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Miniaturization of two-photon microscopy for imaging in freely moving animals

MPG-Autoren
http://pubman.mpdl.mpg.de/cone/persons/resource/persons93373

Helmchen,  Fritjof
Department of Cell Physiology, Max Planck Institute for Medical Research, Max Planck Society;

http://pubman.mpdl.mpg.de/cone/persons/resource/persons128986

Denk,  Winfried
Department of Biomedical Optics, Max Planck Institute for Medical Research, Max Planck Society;

http://pubman.mpdl.mpg.de/cone/persons/resource/persons93732

Kerr,  Jason
Department of Biomedical Optics, Max Planck Institute for Medical Research, Max Planck Society;

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Zitation

Helmchen, F., Denk, W., & Kerr, J. (2013). Miniaturization of two-photon microscopy for imaging in freely moving animals. Cold Spring Harbor Protocols, 2013(10), 904-913. doi:10.1101/pdb.top078147.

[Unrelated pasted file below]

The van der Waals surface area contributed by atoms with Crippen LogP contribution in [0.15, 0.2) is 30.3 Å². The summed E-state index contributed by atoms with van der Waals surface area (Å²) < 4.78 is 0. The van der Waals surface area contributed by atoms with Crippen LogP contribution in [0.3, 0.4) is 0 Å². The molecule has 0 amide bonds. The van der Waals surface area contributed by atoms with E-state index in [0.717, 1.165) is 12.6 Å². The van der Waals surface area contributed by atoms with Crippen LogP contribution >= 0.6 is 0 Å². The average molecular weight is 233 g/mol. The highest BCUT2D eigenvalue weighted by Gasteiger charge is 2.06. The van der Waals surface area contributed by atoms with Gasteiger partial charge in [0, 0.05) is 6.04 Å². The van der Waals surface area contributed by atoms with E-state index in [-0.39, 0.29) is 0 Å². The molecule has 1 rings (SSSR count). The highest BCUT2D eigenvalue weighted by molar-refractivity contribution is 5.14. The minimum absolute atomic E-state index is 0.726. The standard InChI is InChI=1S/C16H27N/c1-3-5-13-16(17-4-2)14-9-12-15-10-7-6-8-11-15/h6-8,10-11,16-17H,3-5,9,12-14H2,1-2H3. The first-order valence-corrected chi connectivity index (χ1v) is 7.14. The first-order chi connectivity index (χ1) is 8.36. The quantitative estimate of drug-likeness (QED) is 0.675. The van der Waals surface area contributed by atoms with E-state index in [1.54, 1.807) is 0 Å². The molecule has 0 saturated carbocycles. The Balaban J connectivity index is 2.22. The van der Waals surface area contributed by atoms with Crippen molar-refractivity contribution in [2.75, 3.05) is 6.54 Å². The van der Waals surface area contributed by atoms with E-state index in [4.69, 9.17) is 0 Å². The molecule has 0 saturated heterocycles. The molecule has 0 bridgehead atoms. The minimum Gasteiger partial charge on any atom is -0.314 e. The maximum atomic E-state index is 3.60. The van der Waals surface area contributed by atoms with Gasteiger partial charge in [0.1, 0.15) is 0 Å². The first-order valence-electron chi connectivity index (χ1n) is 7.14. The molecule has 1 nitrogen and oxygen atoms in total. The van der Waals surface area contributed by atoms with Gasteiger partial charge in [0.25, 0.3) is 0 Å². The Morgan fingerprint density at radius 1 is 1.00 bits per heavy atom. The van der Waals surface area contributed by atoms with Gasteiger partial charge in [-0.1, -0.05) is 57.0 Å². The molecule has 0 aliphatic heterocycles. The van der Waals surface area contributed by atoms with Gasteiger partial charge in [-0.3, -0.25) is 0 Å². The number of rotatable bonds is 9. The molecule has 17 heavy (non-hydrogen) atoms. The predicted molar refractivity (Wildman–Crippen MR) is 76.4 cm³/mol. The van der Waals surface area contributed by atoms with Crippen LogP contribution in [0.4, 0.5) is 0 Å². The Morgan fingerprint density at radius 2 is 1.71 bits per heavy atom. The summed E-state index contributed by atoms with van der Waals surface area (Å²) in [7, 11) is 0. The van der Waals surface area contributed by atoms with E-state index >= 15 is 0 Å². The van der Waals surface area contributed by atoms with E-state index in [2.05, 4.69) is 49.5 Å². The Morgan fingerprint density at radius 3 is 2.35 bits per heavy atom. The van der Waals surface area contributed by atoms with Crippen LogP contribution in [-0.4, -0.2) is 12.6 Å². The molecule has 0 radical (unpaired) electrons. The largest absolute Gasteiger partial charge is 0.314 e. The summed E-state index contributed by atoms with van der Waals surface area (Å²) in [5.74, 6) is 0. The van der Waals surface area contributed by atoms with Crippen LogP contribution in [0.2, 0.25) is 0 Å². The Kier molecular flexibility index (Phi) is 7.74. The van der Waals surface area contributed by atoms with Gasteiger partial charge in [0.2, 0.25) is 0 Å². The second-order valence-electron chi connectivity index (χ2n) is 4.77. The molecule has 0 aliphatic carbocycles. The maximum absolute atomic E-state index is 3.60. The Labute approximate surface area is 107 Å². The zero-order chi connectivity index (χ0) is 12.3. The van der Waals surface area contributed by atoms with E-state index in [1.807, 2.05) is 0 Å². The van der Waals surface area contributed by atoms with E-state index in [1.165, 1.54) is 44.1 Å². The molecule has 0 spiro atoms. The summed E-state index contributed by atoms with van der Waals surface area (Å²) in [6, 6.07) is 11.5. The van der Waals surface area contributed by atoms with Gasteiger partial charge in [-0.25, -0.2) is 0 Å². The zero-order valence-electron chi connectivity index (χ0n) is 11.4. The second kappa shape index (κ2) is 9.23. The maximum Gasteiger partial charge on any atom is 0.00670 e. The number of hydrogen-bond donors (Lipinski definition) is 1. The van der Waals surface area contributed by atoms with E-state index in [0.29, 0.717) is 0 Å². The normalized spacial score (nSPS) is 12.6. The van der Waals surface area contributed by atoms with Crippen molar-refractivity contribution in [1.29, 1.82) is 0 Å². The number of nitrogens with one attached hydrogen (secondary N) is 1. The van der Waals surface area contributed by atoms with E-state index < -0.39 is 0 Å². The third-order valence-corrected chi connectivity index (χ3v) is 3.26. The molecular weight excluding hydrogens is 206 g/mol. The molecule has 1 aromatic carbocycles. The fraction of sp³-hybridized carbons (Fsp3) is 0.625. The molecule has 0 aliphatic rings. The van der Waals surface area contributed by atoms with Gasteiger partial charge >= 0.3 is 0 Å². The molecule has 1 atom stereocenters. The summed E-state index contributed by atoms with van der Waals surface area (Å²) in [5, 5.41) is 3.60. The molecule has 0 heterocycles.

Zitierlink: http://hdl.handle.net/11858/00-001M-0000-0024-C7A6-1
Zusammenfassung
This article describes the development and application of miniaturized two-photon-excited fluorescence microscopes (“two-photon fiberscopes”). Two-photon fiberscopes have been developed with the aim of enabling high-resolution imaging of neural activity in freely behaving animals. They use fiber optics to deliver laser light for two-photon excitation. Their small front piece typically contains a miniature scanning mechanism and imaging optics. Two-photon fiberscopes can be made sufficiently small and lightweight to be carried by rats and mice and to allow virtually unrestricted movement within a behavioral arena. Typically mounted to the animal’s skull above a cranial window, two-photon fiberscopes permit imaging of cells down to at least 250 µm below the brain surface (e.g., in rat neocortex). In freely exploring animals, action-potential-evoked calcium transients can be imaged in individual somata of visual cortex neurons bulk-labeled with a calcium indicator. Two-photon fiberscopes thus enable high-resolution optical recording of neural activity with cellular resolution during natural behaviors